As a result of my relative success at the local election, I have decided to press ahead with my exploration of the democratic process in Derby. The primary step being to attend the first full council meeting of the electoral year held in the Council Chamber in the council house.
It was apparent that I had missed somewhat of an occasion. There were large bouquets of flowers at the front of the chamber and all of the Labour Party were wearing large red button holes – I couldn’t really see the Conservative Party from where I was sitting so can’t comment on whether they felt the need to ‘dress up’.
It turned out that earlier in the day the council had ‘made a mayor’ in the annual Mayor-Making ceremony. An interesting situation given that the Deputy Mayor, Mark Tittley, who was expected to take up the post, lost his seat on 5th May. So this year Linda Winter was promoted to the position. The Mayor’s role is to chair the full council meetings (and attend various functions and events). I’m not sure whether they still have the right to vote in the chamber, however I assume she will, given that her abstinence would level the balance of the chamber.
Anyhow, pomp and ceremony aside, the public gallery was quite full for what was going to be, in my mind, the highlight of the evening – the receipt of a petition with more than 5000 signatures on it. Surely this is the voice of the people having their say. (coincidentally if you get a petition with 4000 signatures it triggers a council debate)
The course of action called for by the petition said:
“Derby is to become the only city int eh country not to have a Citizen’s Advice Bureau. This is totally unacceptable; I want you to find a way to keep this open as a major priority.”
“Council resolves to find a way to keep the Citizen’s Advice Bureau open as a major priority.” (Council papers on this item can be found here)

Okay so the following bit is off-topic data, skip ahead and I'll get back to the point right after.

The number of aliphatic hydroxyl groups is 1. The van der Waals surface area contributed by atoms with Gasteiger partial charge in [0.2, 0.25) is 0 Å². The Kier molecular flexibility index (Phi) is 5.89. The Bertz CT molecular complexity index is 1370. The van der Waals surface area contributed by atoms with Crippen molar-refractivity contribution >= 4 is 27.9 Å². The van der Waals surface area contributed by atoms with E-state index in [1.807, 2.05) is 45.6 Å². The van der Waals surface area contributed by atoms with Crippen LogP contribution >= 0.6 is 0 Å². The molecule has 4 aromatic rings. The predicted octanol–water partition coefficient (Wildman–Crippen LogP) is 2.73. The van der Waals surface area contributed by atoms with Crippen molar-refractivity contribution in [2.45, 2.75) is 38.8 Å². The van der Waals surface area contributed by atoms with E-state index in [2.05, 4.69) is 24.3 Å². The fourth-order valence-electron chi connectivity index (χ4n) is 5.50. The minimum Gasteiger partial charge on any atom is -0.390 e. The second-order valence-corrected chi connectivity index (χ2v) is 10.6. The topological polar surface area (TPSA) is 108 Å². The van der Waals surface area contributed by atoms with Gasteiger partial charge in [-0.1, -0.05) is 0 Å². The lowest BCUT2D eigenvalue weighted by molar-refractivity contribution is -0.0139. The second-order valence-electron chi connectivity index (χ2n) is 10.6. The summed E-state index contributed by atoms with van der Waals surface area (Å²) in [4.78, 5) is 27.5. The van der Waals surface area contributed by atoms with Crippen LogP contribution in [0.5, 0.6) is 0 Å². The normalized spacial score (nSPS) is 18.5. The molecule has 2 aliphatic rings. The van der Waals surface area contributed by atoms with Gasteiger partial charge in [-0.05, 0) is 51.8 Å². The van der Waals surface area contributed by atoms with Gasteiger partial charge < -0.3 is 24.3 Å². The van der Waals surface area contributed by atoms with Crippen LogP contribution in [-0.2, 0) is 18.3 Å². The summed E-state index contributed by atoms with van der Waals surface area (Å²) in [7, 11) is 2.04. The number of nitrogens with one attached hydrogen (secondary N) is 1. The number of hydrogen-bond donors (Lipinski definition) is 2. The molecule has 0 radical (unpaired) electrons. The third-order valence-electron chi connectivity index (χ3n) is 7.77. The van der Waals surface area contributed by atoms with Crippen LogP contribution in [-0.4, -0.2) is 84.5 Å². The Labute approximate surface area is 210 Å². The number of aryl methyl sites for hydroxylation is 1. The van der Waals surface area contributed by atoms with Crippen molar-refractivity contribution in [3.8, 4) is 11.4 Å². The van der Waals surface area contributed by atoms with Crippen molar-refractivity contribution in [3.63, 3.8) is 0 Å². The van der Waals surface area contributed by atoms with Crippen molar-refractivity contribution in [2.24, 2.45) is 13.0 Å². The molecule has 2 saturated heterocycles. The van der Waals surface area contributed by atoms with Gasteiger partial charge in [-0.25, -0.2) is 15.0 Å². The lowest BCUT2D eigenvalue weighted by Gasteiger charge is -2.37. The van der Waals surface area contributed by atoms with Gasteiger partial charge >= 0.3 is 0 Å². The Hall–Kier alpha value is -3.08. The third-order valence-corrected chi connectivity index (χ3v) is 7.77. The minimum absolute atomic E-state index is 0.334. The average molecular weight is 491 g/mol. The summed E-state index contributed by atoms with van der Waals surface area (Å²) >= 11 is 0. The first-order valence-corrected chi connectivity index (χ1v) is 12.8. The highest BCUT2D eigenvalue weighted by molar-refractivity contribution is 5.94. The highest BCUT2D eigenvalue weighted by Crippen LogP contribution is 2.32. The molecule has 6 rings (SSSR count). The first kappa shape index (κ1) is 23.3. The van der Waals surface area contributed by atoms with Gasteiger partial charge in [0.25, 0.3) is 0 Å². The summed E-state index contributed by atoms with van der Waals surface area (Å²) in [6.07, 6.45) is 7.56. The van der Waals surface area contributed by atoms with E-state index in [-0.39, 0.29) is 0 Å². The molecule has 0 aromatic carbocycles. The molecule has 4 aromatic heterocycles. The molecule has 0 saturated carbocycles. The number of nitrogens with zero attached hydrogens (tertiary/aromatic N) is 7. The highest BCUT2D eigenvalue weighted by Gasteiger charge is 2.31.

The rules state that the petition organiser gets 5 minutes to present the petition and then it can be debated for no more than 30 minutes – cue the on screen count down clock!
Matthew Allbones presented the case very well – noting that the number of signatures on the petition was much greater than the number of people who elected any single councillor in the room.
The council’s recommendation was to ‘note’ the petition – meaning they would acknowledge it but not do anything about it – ignoring the 5000 residents of Derby who signed it.
Step in UKIP! Alan Graves, UKIP group leader, and councillor for Alveston, proposed an amendment to the ‘note the petition’ recommendation to something along the lines of ‘let’s actually reconsider this and see if we can find a way to keep the CAB open’. Frank Harwood, Conservative councillor for Oakwood, made a passionate plea having researched the numbers of residents from different wards of Derby who used CAB and showing a real concern for people across the whole of Derby. There were a couple of other contributions to the ‘debate’ then the leader of the council – Ranjit Banwait, Labour Councillor for Boulton – stood up to make his contribution. Needless to say he mentioned government cuts made by the Conservative Party, austerity, cuts, austerity, cuts and even more cuts. With a quick glance at the clock he then handed over to Councillor Repton from Darley Ward and it became apparent that this was all a bit of an act, carefully played to ensure there was no opportunity for a response. Councillor Repton spoke about how 80% of CAB’s funding comes from other sources besides the council therefore it should be able to cope without it. My later investigations found out that this 80% comes from grants for specific projects and cannot be used for the front line service of people walking in off the street – the fact is because of it’s nondescript nature this service cannot be funded by any type of grant and so council funding is the only way it could be supported.